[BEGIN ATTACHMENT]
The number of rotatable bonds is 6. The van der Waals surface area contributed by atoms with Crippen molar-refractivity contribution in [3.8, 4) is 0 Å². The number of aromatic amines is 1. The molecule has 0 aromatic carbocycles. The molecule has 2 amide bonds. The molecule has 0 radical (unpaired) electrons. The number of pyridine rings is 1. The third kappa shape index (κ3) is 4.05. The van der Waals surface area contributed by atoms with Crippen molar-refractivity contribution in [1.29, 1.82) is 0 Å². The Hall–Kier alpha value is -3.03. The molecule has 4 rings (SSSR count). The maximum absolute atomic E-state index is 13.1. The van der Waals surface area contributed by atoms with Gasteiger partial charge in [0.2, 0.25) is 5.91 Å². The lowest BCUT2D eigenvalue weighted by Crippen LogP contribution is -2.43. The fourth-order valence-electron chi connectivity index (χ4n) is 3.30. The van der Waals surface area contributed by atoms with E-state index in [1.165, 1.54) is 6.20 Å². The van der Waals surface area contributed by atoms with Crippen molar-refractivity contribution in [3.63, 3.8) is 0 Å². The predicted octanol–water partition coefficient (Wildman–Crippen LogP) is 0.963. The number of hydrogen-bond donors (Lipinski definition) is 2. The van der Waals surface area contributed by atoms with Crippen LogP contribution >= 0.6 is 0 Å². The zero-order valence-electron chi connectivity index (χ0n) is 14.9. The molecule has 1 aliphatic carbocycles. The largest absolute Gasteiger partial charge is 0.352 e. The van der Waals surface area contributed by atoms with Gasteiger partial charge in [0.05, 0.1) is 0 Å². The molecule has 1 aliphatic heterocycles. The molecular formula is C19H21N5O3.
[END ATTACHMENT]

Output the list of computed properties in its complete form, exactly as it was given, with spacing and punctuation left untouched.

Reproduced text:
The number of rotatable bonds is 6. The van der Waals surface area contributed by atoms with Crippen molar-refractivity contribution in [3.8, 4) is 0 Å². The number of aromatic amines is 1. The molecule has 0 aromatic carbocycles. The molecule has 2 amide bonds. The molecule has 0 radical (unpaired) electrons. The number of pyridine rings is 1. The third kappa shape index (κ3) is 4.05. The van der Waals surface area contributed by atoms with Crippen molar-refractivity contribution in [1.29, 1.82) is 0 Å². The Hall–Kier alpha value is -3.03. The molecule has 4 rings (SSSR count). The maximum absolute atomic E-state index is 13.1. The van der Waals surface area contributed by atoms with Gasteiger partial charge in [0.2, 0.25) is 5.91 Å². The lowest BCUT2D eigenvalue weighted by Crippen LogP contribution is -2.43. The fourth-order valence-electron chi connectivity index (χ4n) is 3.30. The van der Waals surface area contributed by atoms with E-state index in [1.165, 1.54) is 6.20 Å². The van der Waals surface area contributed by atoms with Crippen molar-refractivity contribution in [3.63, 3.8) is 0 Å². The predicted octanol–water partition coefficient (Wildman–Crippen LogP) is 0.963. The number of hydrogen-bond donors (Lipinski definition) is 2. The van der Waals surface area contributed by atoms with Crippen LogP contribution >= 0.6 is 0 Å². The zero-order valence-electron chi connectivity index (χ0n) is 14.9. The molecule has 1 aliphatic carbocycles. The largest absolute Gasteiger partial charge is 0.352 e. The van der Waals surface area contributed by atoms with Gasteiger partial charge in [0.05, 0.1) is 0 Å². The molecule has 1 aliphatic heterocycles. The molecular formula is C19H21N5O3.